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Headword: Ὀπτῶντες
Adler number: omicron,489
Translated headword: broiling, frying
Vetting Status: high
[Meaning they] boiling.[1]
Also [sc. attested is] ὀπτώμενα ["broiled things"]. So ὀπτῶντες ["they broiling"] [comes] from being occupied and dealing with the broiling of meat. But ἑψῶντες , from which also [comes the adjective] ἑφθόν ["[something] boiled"], and ἕψοντες [means] the same,[2] but ψῶντες [means] they wiping.[3] There is also [a verb] ψάω , ψῶ , [meaning] I rub down, and from it comes ψήχω ["I rub"] and ψῆκτρον ["curry-comb"].[4]
Greek Original:
Ὀπτῶντες: ἕψοντες. καὶ ὀπτώμενα. ὀπτῶντες οὖν ἐκ τοῦ ἀσχολεῖσθαι καὶ περιέπειν τὴν τῶν κρεῶν ὄπτησιν. ἑψῶντες δέ, ἐξ οὗ καὶ ἑφθόν. καὶ ἕψοντες δὲ ταὐτό, ψῶντες δὲ σπογγίζοντες. ἔστι καὶ ψάω, ψῶ, τὸ ψηκτρίζω. καὶ ἐξ αὐτοῦ γίνεται ψήχω καὶ ψῆκτρον.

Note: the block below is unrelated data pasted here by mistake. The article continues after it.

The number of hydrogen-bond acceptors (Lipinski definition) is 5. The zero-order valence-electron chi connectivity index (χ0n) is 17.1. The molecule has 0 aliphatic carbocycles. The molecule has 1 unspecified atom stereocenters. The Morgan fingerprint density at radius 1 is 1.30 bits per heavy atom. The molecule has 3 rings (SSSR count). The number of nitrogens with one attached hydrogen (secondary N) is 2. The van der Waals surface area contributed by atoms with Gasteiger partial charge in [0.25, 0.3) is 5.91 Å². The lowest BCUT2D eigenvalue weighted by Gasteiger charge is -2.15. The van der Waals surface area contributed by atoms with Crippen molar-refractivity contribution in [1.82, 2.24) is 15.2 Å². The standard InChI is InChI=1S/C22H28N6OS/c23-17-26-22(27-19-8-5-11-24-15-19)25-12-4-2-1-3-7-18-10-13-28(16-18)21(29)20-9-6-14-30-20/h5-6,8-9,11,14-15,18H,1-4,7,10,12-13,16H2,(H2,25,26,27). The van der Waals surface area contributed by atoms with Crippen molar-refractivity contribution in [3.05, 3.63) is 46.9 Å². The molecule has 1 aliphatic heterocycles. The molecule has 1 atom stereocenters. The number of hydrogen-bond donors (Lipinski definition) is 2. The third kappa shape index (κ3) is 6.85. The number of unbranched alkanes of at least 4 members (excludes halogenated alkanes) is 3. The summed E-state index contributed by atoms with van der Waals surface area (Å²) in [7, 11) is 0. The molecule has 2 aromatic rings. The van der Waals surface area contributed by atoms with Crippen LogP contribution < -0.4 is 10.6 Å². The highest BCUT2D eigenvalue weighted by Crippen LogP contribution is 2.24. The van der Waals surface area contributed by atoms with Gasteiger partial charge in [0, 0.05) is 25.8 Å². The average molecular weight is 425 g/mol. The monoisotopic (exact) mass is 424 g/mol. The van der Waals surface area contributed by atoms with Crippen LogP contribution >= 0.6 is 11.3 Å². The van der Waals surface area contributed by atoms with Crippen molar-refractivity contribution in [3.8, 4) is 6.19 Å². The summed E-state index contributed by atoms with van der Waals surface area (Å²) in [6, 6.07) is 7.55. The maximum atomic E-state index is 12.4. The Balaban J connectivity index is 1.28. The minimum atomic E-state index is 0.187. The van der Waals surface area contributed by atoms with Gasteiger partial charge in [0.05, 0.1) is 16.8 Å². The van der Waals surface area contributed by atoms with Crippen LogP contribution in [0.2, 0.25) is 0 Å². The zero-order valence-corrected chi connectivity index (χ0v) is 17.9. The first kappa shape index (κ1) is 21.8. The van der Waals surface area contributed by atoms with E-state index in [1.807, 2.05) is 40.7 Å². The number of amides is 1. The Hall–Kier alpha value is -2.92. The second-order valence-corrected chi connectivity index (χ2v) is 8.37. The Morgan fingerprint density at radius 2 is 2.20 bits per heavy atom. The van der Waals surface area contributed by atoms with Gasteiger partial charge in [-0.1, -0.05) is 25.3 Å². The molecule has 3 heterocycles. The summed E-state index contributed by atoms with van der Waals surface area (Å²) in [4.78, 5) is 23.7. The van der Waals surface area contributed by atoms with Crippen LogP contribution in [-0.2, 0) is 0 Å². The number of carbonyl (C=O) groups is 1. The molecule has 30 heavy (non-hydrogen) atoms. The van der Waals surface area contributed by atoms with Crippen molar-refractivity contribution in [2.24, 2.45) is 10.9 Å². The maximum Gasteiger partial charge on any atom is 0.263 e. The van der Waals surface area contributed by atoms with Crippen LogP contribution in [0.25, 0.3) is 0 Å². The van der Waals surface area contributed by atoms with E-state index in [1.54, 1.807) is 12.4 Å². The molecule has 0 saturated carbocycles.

The headword is the present participle of the verb ὀπτάω (on which see further, next note), masculine nominative plural. It must be quoted from somewhere (e.g. Xenophon, Anabasis 5.4.29, which uses both this and the glossing participle).
[1] (Adler reports a similar entry in the Ambrosian Lexicon.) The verb ὀπτάω normally involves dry heat, while ἕψω refers to cooking with moist heat. Homeric heroes eat only broiled meat. See also omicron 486.
[2] Herodian says ἕψω is Attic; ἑψέω is doubtful, according to LSJ s.v., and ἑψάω is late.
[3] cf. alpha 3112.
[4] cf. psi 66.
Keywords: daily life; definition; dialects, grammar, and etymology; epic; food; historiography
Translated by: Catharine Roth on 10 February 2010@01:55:18.
Vetted by:
David Whitehead (added primary note and more keywords; tweaks) on 10 February 2010@03:16:36.
Catharine Roth (expanded notes) on 11 February 2010@01:36:24.
David Whitehead on 7 July 2013@05:02:21.
Catharine Roth (coding) on 18 April 2015@23:55:53.


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